Among the dead lay their leader. On his dead body was found the order for the day. It began with a prayer, and ended with the words, "If thine enemy hunger, feed him; if he thirst, give him drink."

"Te Waru was there with the East Coast braves,

And the chiefs famed in song and story,

Met on the spot to resist the spoilers,

Who had taken the land from the Maori

In the name of the Queen of the far land.

Only three hundred warriors were there

Entrenched within the weak unfinished pah,

Only three hundred brave men and women

To meet the Pakeha who surrounded

The sod-built fortress, with his well-drilled troops

Nearly two thousand hardy Britons.

Three hundred lion-hearted warriors

Assembled with Rewi to fan the flame

Of deadly hatred to the Pakeha

Into a vengeful blaze at Orakau,

Chanting the deeds of their ancestors,

They cried aloud, "Me mate te gangatu,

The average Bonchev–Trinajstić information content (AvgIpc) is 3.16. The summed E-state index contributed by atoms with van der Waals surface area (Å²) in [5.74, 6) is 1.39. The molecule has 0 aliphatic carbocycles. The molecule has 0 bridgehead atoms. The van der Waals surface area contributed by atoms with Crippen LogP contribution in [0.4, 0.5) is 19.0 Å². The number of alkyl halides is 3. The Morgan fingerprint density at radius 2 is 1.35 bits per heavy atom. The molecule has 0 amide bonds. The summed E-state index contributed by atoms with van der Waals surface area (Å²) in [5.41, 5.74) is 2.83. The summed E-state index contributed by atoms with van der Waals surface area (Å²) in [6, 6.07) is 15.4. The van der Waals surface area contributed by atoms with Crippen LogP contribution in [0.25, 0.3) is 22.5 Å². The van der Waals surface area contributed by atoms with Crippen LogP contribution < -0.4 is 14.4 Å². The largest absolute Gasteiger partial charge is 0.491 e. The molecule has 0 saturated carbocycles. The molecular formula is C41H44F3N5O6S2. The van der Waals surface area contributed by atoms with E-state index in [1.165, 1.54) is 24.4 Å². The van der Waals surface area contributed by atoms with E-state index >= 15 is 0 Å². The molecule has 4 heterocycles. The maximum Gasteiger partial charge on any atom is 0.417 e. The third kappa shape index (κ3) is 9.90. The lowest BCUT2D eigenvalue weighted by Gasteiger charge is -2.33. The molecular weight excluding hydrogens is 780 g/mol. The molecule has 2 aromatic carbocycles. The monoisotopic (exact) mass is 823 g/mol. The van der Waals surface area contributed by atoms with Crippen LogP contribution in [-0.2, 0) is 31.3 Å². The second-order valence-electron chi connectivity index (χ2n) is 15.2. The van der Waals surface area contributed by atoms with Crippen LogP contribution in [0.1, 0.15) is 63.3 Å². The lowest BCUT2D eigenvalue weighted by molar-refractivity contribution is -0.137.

Me mate mo te whenua!" which means,

'The warrior's death is to die for the land.'

.     .     .     .     .     

Then Major Mair, with flag of truce, before the Maoris stood,

And said, "O friends, be warned in time, we do not seek your blood.

Surrender, and your lives are safe." Then, through the whole redoubt,

The swarthy rebels answered, with a fierce, defiant shout,

"Ka whawkia tonu! Ake! ake! ake!"

Again spake gallant Mair, "O friends, you wish for blood and strife,

With blind and stubborn bravery, preferring death to life;

But send your women and your children forth, they shall be free."

They answered back, "Our women brave will fight as well as we."

Again the fiery-throated cannon roared aloud for blood,

Again the hungry eagle swooped and shrieked aloud for food;

Again wild spirits soaring, saw their shattered shells beneath

In pools of gore, and still was heard defiance to the death.

Now, now the brave defenders in a solid body break

Right through the sod-built barricade, o'er palisade and stake,

And, leaping o'er the trenches, 'mid a storm of shot and shell,

They rushed to liberty or death, still shouting as they fell.

With wild, untutored chivalry, the rebels scorned disgrace,

Oh, never in the annals of the most heroic race

Was bravery recorded more noble or more high,

Than that displayed at Orakau in Rewi's fierce reply—

Ka whawkia tonu! Ake! ake! ake!"

Thomas Bracken.